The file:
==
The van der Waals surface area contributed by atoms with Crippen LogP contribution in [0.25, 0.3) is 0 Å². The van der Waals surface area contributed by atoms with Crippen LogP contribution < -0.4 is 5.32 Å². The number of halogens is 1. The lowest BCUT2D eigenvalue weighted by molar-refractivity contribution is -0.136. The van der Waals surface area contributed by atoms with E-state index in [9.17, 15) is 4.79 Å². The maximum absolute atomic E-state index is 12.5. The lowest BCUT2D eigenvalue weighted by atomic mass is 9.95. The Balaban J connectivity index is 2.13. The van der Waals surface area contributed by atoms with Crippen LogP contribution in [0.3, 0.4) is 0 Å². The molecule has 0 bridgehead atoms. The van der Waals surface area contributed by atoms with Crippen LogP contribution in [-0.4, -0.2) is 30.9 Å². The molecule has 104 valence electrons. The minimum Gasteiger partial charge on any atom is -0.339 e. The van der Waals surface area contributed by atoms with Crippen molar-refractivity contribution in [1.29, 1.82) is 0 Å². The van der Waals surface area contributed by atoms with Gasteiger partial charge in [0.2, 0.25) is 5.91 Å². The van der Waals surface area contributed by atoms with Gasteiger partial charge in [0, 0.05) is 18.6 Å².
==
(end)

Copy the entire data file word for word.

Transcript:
The van der Waals surface area contributed by atoms with Crippen LogP contribution in [0.25, 0.3) is 0 Å². The van der Waals surface area contributed by atoms with Crippen LogP contribution < -0.4 is 5.32 Å². The number of halogens is 1. The lowest BCUT2D eigenvalue weighted by molar-refractivity contribution is -0.136. The van der Waals surface area contributed by atoms with E-state index in [9.17, 15) is 4.79 Å². The maximum absolute atomic E-state index is 12.5. The lowest BCUT2D eigenvalue weighted by atomic mass is 9.95. The Balaban J connectivity index is 2.13. The van der Waals surface area contributed by atoms with Crippen LogP contribution in [0.3, 0.4) is 0 Å². The molecule has 0 bridgehead atoms. The van der Waals surface area contributed by atoms with Crippen LogP contribution in [-0.4, -0.2) is 30.9 Å². The molecule has 104 valence electrons. The minimum Gasteiger partial charge on any atom is -0.339 e. The van der Waals surface area contributed by atoms with Crippen molar-refractivity contribution in [1.29, 1.82) is 0 Å². The van der Waals surface area contributed by atoms with Gasteiger partial charge in [0.2, 0.25) is 5.91 Å². The van der Waals surface area contributed by atoms with Gasteiger partial charge in [0, 0.05) is 18.6 Å².